Nevertheless, when I finally opened myself up to the wisdom of the Wesleyan Quadrilateral, I realized that whether or not we acknowledge our use of these other sources of truth, we employ them in our service all the time. We loved to say that we were not like these liturgical churches so steeped in tradition that we couldn’t see God’s truth in front of us and yet, we failed to recognize that our conservative ways became their own kind of tradition. We made it seem like we were “anti-reason” and created a culture of fear around learning; sadly, we had elevated someone’s reasoning about how to understand God and failed to remember how to love God with our minds.
So what happens when we leave these spaces and go to spaces like Common Ground where we want to make claims about who God is and what it means to be human? Do we move forward by taking the same way of knowing into our new communities? I wrestled with this for some time and have watched many friends who are now affirming of LGBTQ+ persons maintain their same theological framework and just change their mind on one issue.
I think that leaving those conservative spaces is about more than changing our mind about one issue. I believe that it’s learning to reexamine the way that the whole system taught us how to exist in the world. It’s recognizing that God is not limited to the Scriptures nor is God limited to Christianity. Progressive Christianity is about liberating us and our notion of the Sacred. It is about opening ourselves up to more forms of knowledge. Progressive Christianity is an invitation to rethink not just what we believe but why we believe it. What are the structures that we created to make these beliefs make sense? If we examine the structures, it is likely that we will find that not all of the structures are able to stand. And that is a scary thing. Yet, this is the way of Jesus--to go through death to experience resurrection. Letting old structures die does not mean we will be lost forever. Yes, disorientation will take the place of the orientation we once experienced. We may even long to return to Egypt because at least there we knew where our food was coming from. The good news is that together we do find that new structures resurrect in place of the old. They don’t erase the past entirely. They integrate the truths of the past and embrace wider truths that we experience. And if there’s anything we learn, those structures will need to be examined as well at some point.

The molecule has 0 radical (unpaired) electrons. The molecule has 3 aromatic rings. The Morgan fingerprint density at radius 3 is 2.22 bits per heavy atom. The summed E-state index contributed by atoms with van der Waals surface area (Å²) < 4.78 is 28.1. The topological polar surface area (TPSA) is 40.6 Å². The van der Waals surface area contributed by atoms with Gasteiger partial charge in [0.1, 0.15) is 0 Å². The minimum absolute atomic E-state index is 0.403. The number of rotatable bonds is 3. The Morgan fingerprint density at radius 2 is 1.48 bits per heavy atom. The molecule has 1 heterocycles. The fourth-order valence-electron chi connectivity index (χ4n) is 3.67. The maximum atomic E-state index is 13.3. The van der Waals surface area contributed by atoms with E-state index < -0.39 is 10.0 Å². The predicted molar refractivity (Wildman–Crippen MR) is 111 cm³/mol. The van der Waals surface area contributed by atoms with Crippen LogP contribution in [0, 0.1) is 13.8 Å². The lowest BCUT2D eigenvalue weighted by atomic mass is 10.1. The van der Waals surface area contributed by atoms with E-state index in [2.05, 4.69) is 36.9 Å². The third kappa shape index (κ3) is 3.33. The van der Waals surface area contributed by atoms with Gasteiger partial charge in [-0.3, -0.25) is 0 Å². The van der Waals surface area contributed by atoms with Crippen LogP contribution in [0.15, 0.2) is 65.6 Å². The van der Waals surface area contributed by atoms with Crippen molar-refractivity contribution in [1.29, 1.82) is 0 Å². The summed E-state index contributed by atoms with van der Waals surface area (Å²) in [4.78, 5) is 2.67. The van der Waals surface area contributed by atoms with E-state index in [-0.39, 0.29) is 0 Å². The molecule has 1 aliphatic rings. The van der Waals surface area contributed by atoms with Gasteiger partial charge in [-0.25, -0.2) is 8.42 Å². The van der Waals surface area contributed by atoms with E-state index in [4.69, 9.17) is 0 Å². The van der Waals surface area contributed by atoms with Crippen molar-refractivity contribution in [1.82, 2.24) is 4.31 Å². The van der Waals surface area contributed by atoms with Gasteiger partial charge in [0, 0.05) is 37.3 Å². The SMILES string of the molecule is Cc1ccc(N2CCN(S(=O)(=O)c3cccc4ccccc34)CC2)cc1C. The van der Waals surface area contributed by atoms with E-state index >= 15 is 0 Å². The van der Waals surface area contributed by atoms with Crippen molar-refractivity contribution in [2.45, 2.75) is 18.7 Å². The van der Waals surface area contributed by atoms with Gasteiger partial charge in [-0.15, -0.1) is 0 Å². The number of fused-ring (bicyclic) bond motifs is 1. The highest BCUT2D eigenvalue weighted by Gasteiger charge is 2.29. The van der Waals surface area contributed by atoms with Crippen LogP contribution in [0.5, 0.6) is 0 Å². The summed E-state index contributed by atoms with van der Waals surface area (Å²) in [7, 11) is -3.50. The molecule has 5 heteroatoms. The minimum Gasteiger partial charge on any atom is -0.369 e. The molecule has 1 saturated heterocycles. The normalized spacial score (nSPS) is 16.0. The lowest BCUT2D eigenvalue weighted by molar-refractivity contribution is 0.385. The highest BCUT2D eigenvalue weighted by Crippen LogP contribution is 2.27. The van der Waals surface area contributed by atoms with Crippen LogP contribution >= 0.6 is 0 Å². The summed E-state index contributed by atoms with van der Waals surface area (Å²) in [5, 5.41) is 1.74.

As Common Ground establishes itself as a Christian community in the 21st century, we are working out what it means to follow Jesus and love God with all of our heart, soul, mind, and strength. We are allowing our experiences, our reason, our traditions, and the Christian Scriptures to be in dialogue with the whole community as we discern what this community is and will be. So if you’re reading this blog, I invite you to join us on this journey. Throughout January and February, you’ll be reading from various voices in our community as we start the new year off by thinking about what it means to be a progressive Christian community. We certainly don’t have all the answers--sometimes we have more questions than answers. The good news is that this is a dynamic community where together we are figuring it out. The invitation is open. Join us for this journey. And if you’re not already part of the Common Ground community, feel free to stop by and see what this looks like in action!
Sarah is a Brooklyn-based music educator & musician who's always learning new instruments. Originally from Long Island, Sarah came to NYC to study at NYU, then Columbia. She's passionate about equity and access in education, especially arts education, and has worked for numerous non-profits who share this vision. Sarah's excited to join CG and help shape a worship culture for post-Evangelicals that includes everyone in the process.